“Is that for the air-conditioner”, I innocently asked our tour guide when he handed me the remote control at a homestay in a kampong (village) we had arrived in.

He laughed.

It’s for the fan, tour guide Antoni Sheridan Derby said, as he pointed to the ceiling.

Having backpacked in Indochina, lugged a 20kg luggage up a flight of cobblestone stairs in Granada, Spain and left on the streets on a cold and misty winter morning in Sydney, Australia, I consider myself to be adventurous traveller.

But when the invitation came to celebrate a harvest festival with a tribe community in a village, I admit I had my reservations.

“How am I to protect myself from the lizards, cats and dogs?”

“Are the bathrooms clean?”

Several questions loomed in my head.

My mother echoed a deeply seated thought: “How much more can you experience in life just by eating curry and pasta and living in a HDB? Get out and go.”

Take it all off, grandpa. Photo: Chitra Kumar

The man in blue is tour guide Antoni Sheridan Derby with one of many cats spotted at Annah Rais longhouse. Photo: Chitra Kumar

With several packets of wet wipes, a bottle of hand sanitiser, insect repellent, a box of mosquito repellent patch and a local SIM card, I arrived in Annah Rais Bidayuh Longhouse, about 100km south of Kuching or a 45-minute drive from the city.

There are over 4,500 longhouses in Sarawak where tribal people live in. There are the Iban (sea dayak) and Bidayuh (land dayak) tribes. The Annah Rais Bidayuh Longhouse would appeal to most tourists because of its semi-modern lifestyle. The homes of other tribes such as Iban are remotely located, more authentic, and only have electricity from 6pm to 10pm.

Greeting me at Annah Rais Longhouse were lush greenery all around, the exhilarating air of peace and calmness, and the slight odour of wood burning at a makeshift stove outside Macheree Homestay, one of units there. And, cats taking their afternoon nap and free-ranging chickens roaming freely in the yard and fields, to their heart’s content.

Real human skulls staring back, with offerings at the side. In Sarawak folk tradition, a man declares his love for a woman through hunting – slashing the head of a person and returning with it. No head, no hunt, no honey. Photo: Chitra Kumar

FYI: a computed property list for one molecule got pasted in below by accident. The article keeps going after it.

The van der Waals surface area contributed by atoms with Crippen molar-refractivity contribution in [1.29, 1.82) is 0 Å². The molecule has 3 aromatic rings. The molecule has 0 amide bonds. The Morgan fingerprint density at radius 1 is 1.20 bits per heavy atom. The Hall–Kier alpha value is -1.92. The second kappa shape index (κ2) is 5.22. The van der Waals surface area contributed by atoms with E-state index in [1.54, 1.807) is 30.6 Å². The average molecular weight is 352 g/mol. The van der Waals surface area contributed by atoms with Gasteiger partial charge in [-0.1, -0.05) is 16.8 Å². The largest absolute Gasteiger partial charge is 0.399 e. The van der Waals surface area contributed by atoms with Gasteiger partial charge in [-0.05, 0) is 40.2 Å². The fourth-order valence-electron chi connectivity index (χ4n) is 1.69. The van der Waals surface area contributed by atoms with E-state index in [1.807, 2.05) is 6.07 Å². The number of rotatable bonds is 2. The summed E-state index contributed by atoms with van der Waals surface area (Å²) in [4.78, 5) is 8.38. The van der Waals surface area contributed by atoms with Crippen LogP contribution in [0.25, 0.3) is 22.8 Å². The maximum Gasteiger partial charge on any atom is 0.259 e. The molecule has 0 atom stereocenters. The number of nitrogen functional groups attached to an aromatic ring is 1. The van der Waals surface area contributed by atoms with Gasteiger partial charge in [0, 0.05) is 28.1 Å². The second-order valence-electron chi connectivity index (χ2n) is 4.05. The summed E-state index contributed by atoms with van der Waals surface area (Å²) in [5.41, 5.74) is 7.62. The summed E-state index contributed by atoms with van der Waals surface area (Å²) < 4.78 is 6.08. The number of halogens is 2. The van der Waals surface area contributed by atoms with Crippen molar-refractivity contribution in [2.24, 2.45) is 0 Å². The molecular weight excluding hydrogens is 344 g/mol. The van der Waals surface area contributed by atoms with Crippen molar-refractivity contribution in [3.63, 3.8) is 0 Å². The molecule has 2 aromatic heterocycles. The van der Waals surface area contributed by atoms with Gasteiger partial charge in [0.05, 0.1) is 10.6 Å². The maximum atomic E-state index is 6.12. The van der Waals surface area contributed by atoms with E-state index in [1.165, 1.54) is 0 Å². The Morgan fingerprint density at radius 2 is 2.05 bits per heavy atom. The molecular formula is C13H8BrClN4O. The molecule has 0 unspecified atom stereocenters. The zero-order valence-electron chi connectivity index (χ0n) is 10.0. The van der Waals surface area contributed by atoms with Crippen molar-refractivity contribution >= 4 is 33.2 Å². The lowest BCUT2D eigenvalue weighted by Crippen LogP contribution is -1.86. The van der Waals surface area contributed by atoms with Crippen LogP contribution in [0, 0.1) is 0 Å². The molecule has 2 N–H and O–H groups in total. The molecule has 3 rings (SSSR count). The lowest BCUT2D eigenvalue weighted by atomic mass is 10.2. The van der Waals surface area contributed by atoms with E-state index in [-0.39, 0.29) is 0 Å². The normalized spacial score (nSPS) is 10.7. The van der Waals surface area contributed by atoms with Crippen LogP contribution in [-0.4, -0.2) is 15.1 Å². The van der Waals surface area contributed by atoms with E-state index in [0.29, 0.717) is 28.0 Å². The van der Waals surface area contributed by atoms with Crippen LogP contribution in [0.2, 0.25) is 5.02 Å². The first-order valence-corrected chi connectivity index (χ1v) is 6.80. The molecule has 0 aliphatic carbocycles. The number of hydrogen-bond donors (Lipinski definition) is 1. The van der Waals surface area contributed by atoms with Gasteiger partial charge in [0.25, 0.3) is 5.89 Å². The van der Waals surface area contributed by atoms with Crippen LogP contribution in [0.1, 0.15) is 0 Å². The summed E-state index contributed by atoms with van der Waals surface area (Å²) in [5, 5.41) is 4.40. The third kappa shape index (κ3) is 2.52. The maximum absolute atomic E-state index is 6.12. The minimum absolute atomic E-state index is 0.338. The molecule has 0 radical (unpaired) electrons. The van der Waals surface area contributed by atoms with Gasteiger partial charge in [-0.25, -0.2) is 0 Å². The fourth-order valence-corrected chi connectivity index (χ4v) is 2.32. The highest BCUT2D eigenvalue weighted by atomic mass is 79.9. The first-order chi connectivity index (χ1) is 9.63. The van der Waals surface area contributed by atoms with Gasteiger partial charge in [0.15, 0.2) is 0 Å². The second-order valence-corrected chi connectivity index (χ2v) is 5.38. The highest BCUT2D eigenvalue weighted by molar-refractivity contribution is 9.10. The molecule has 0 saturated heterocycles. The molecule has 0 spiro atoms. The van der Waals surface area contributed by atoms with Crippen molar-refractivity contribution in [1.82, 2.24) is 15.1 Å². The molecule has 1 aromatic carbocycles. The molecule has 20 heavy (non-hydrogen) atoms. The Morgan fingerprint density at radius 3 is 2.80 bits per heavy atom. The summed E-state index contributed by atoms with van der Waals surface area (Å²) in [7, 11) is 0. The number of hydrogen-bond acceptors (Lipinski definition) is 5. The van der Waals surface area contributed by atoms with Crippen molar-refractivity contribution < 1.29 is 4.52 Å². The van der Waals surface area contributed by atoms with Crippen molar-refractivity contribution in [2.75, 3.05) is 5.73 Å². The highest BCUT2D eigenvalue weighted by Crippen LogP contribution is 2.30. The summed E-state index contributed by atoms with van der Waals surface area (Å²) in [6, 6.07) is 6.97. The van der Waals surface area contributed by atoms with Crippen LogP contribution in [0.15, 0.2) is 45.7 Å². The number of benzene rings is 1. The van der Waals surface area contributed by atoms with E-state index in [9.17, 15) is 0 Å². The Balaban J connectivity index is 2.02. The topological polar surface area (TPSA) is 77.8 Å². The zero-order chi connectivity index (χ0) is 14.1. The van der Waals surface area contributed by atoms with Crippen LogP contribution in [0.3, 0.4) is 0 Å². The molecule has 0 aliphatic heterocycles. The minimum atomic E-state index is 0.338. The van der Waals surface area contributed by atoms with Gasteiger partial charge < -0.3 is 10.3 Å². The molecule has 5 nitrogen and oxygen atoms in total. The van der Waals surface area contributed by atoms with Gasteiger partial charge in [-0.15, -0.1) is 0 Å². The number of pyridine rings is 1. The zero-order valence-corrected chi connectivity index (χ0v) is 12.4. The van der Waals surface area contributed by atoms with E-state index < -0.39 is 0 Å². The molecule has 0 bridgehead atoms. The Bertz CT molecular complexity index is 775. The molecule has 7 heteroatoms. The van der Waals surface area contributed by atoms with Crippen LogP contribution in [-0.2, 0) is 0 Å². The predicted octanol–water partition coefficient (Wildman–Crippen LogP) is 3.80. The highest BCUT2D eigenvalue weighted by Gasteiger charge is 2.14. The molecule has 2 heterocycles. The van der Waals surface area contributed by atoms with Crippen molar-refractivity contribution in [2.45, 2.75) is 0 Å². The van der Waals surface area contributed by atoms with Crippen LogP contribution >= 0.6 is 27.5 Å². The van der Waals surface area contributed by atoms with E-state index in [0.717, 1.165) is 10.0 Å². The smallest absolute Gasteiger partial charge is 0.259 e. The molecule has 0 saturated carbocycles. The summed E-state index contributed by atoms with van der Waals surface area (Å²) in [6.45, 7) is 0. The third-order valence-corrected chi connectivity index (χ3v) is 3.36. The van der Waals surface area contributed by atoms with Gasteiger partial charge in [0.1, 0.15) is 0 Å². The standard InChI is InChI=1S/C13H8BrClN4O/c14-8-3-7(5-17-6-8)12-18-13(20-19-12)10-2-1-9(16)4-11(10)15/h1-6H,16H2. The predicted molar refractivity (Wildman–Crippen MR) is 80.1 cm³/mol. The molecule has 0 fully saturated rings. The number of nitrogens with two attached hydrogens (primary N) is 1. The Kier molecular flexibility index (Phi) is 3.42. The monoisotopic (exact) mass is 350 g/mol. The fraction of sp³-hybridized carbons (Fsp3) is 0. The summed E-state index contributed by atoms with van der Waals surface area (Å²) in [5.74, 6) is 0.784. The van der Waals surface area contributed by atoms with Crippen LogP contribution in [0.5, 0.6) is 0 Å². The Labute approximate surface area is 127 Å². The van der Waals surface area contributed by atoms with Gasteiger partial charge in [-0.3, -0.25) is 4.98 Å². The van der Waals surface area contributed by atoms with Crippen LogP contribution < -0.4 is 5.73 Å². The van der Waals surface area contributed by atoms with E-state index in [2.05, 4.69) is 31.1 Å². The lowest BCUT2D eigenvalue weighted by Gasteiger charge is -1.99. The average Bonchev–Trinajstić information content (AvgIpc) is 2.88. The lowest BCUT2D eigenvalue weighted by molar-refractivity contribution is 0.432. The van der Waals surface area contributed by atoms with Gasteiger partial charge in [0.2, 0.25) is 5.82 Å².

It was 31 May, the eve of Gawai Dayak, where Gawai means festival or ritual and Dayak means native people. It’s an annual end-of-harvest festival, as well as to usher in another year of generous goodness, which is one of the most important festivals for the indigenous people of Sarawak. The celebration typically lasts for three days, from 31 May to 2 June where they partake in feasting, drinking, singing, and dancing.

Young families who had moved to live, work and school in Kuching, other parts of Malaysia or beyond the border were arriving home for Gawai, including our host – Mr Presto and his young family.

A dayak or native grandmother colouring her hair at a balcony of the traditional Sarawak longhouse; a young boy shaving his grandfather’s head with an electric shaver; natives barbecuing pork on a makeshift grill; a group of native women and men cooking at an open fire in preparation for the night’s potluck dinner; and children running and playing carefreely, tossing popping pellets to the ground, taking me back to the times where I threw those into my neighbour’s house.

In the heat and with sweaty armpits, it started to feel like home – warm, comforting and smiles and laughter all around.

An elderly Bidayuh man talking about his family’s food contribution for Gawai celebration. Photo: Chitra Kumar

BBQ-ing pork in process. Photo: Chitra Kumar

A stall selling homemade tuak (rice wine) and fruits found in the area. Photo: Chitra Kumar